This final play from the pen of Oscar Wilde is a stylish send-up of Victorian courtship and manners, complete with assumed names, mistaken lovers, and a lost handbag. Jack and Algernon are best friends, both wooing ladies who think their names are Ernest, “that name which inspires absolute confidence.” Wilde’s effervescent wit, scathing social satire, and high farce make this one of the most cherished plays in the English language.
The ebook also features an interview with director Michael Hackett, Professor of Theater in the School of Theater, Film and Television at UCLA and Chair of the Department of Theater.
By merging text and audio, this is a perfect learning tool for enhancing comprehension and enjoyment. The text includes plot summaries of each scene, and it is highly recommended as a study aid for students, teachers, actors and directors. Widely read in high school and college, The Importance of Being Earnest is a text exemplar of the Common Core State Standards for English Language Arts.
Includes scene-by-scene and word-for-word text and audio of L.A. Theatre Works’ full cast performance starring:
James Marsters as Jack
Charles Busch as Lady Bracknell
Emily Bergl as Cecily
Neil Dickson as Lane and Merriman
Jill Gascoine as Miss Prism
Christopher Neame as Chasuble
Matthew Wolf as Algernon
Sarah Zimmerman as Gwendolen.
Directed by Michael Hackett for L.A. Theatre Works.
Lead funding for this production, and its presentation as an enhanced ebook, is generously provided by The Sidney E. Frank Foundation.
* With numerous introductions by Robert Ross.
* With all the plays, fiction and non fiction work.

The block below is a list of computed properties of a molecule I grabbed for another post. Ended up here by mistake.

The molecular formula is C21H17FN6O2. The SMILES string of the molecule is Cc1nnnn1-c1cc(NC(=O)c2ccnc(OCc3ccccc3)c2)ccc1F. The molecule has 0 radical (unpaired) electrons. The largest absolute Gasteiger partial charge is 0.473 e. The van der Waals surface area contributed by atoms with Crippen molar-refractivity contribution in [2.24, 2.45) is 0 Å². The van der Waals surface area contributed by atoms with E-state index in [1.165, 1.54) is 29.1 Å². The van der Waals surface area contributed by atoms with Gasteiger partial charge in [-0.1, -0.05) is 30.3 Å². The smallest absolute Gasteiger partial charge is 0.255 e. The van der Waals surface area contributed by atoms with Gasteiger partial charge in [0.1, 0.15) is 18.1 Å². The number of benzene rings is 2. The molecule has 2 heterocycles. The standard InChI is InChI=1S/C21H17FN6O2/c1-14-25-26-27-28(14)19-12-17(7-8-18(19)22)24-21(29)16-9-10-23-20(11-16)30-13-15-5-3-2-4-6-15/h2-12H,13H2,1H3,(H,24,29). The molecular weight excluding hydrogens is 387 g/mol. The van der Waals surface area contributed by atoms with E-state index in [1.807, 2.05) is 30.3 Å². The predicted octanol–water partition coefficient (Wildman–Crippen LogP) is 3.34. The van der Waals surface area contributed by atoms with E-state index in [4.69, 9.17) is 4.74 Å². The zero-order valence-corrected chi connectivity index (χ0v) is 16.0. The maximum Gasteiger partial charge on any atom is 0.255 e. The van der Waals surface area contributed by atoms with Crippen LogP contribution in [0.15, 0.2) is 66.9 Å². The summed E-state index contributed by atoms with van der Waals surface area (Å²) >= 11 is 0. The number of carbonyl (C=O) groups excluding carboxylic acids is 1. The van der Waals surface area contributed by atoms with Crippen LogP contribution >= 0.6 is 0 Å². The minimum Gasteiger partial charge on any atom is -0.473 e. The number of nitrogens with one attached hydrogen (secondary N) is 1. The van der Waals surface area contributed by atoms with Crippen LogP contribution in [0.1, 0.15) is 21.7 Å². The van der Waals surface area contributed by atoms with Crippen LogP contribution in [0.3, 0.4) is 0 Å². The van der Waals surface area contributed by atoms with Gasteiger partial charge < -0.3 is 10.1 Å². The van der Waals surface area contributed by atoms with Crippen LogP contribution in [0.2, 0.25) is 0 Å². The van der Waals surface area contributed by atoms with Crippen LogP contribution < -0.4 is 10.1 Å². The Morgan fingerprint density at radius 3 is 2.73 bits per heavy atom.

* With a very interesting and fairly large letters section.
* With a complete collection of biographies and memories about Oscar Wilde (by Frank Harris, Robert Sherard, Lord Alfred Douglas).
* Table of contents to every chapters in the book.
* -Complete and formatted for kindle to improve your reading experience.
Vera; or, the Nihilists (1880)
The Duchess of Padua (1883)
Salomé (French) (1892)
Salomé (Translation by Lord A. Douglas) (1893)
Lady Windermere’s Fan (1892)
A Woman of no Importance (1893)
An Ideal Husband (1894)
The Importance of Being Earnest (1894)
For love of the King (1894)
The Picture of Dorian Gray (1891)
The Picture of Dorian Gray (1890, Serialised Version)
Lord Arthur Savile’s Crime and Other Stories (1891)
Lord Arthur’s Savile Crime (1887)
The Canterville Ghost (1887)
The Sphinx without a Secret (1887)
The Model Millionnaire (1887)
The Happy Prince and Other Tale (1888)
The Happy Prince
The Nightingale and the Rose
The Selfish Giant
The Devoted Friend
The Remarkable Rocket
The Portrait of Mr. W. H. (1889)
A House of Pomegranates (1891)
The Young King (1888)
The Birthday of the Infanta (1889)
The Fisherman and his soul
Uncollected Poems (1876-93)
The Sphinx (1883)
The Ballad of the Reading Geol (1898)
PROSE NON FICTION
Poems in Prose (1893)
The Soul of Man (1891)
De Profundis (1897)
The Trial of Oscar Wilde
Oscar Wilde, his Life and Confessions vol. I. I, by F. Harris
Oscar Wilde, his Life and Confessions vol. II. I, by F. Harris
The Life of Oscar Wilde, by R. H. Sherard
The Real Oscar Wilde, by R. H. Sherard
The Story of an Unhappy Friendship, by R. H. Sherard
Oscar Wilde and Myself, by Lord A. Douglas
Some Fragments and Memories, by various people
Art and Morality
Oscar Wilde, A critical Study, by A. Ransome
Oscar Wilde, by L. C. Ingleby
Continuously in print since 1948, the Collins Complete Works of Oscar Wilde has long been recognised as the most comprehensive and authoritative single-volume collection of Wilde’s texts available, containing his only novel, The Portrait of Dorian Gray, as well as his plays, stories, poems, essays and letters, all in their most authoritative texts.
Also included is a comprehensive bibliography of works by and about Oscar Wilde, and a chronological table of his life and work.
'How sad it is! I shall grow old, and horrid, and dreadful. But this picture will remain always young... If it was only the other way!'
Wilde's first and only published novel recounts the story of handsome Dorian Gray who upon having his portrait painted desires that it will age and grow ugly while he may remain eternally beautiful. The painting, which reflects each of Gray's sins and transgressions in its hideousness, haunts him until it finally becomes unbearable. In this dark tale of duplicity and mortality, Wilde creates a world where art and reality collide.